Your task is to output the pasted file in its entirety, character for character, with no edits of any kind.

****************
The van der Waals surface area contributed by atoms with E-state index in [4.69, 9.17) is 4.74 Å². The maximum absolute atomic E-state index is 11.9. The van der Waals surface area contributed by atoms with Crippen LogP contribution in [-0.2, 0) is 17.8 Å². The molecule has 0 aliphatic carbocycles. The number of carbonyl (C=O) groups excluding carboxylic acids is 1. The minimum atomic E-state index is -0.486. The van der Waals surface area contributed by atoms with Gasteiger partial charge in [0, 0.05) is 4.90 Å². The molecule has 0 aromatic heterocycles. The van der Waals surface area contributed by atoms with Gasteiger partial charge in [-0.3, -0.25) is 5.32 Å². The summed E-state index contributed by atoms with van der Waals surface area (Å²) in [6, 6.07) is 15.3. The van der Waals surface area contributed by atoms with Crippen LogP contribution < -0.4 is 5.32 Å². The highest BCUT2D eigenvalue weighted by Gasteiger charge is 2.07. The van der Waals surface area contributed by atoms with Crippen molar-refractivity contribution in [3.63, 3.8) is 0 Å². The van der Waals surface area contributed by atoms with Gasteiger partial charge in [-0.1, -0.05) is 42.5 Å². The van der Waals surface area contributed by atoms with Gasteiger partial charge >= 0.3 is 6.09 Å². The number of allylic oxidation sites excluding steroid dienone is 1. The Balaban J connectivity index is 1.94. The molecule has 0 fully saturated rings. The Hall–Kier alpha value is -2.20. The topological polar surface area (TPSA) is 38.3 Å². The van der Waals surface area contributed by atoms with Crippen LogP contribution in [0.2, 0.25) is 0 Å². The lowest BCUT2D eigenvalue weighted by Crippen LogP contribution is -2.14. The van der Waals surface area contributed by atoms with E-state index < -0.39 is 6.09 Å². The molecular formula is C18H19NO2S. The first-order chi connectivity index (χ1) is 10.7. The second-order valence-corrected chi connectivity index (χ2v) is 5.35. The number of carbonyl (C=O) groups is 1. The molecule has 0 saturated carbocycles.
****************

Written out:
The van der Waals surface area contributed by atoms with E-state index in [4.69, 9.17) is 4.74 Å². The maximum absolute atomic E-state index is 11.9. The van der Waals surface area contributed by atoms with Crippen LogP contribution in [-0.2, 0) is 17.8 Å². The molecule has 0 aliphatic carbocycles. The number of carbonyl (C=O) groups excluding carboxylic acids is 1. The minimum atomic E-state index is -0.486. The van der Waals surface area contributed by atoms with Gasteiger partial charge in [0, 0.05) is 4.90 Å². The molecule has 0 aromatic heterocycles. The van der Waals surface area contributed by atoms with Gasteiger partial charge in [-0.3, -0.25) is 5.32 Å². The summed E-state index contributed by atoms with van der Waals surface area (Å²) in [6, 6.07) is 15.3. The van der Waals surface area contributed by atoms with Crippen LogP contribution < -0.4 is 5.32 Å². The highest BCUT2D eigenvalue weighted by Gasteiger charge is 2.07. The van der Waals surface area contributed by atoms with Crippen molar-refractivity contribution in [3.63, 3.8) is 0 Å². The van der Waals surface area contributed by atoms with Gasteiger partial charge in [-0.1, -0.05) is 42.5 Å². The van der Waals surface area contributed by atoms with Gasteiger partial charge >= 0.3 is 6.09 Å². The number of allylic oxidation sites excluding steroid dienone is 1. The Balaban J connectivity index is 1.94. The molecule has 0 fully saturated rings. The Hall–Kier alpha value is -2.20. The topological polar surface area (TPSA) is 38.3 Å². The van der Waals surface area contributed by atoms with Crippen LogP contribution in [0.2, 0.25) is 0 Å². The lowest BCUT2D eigenvalue weighted by Crippen LogP contribution is -2.14. The van der Waals surface area contributed by atoms with E-state index < -0.39 is 6.09 Å². The molecular formula is C18H19NO2S. The first-order chi connectivity index (χ1) is 10.7. The second-order valence-corrected chi connectivity index (χ2v) is 5.35. The number of carbonyl (C=O) groups is 1. The molecule has 0 saturated carbocycles.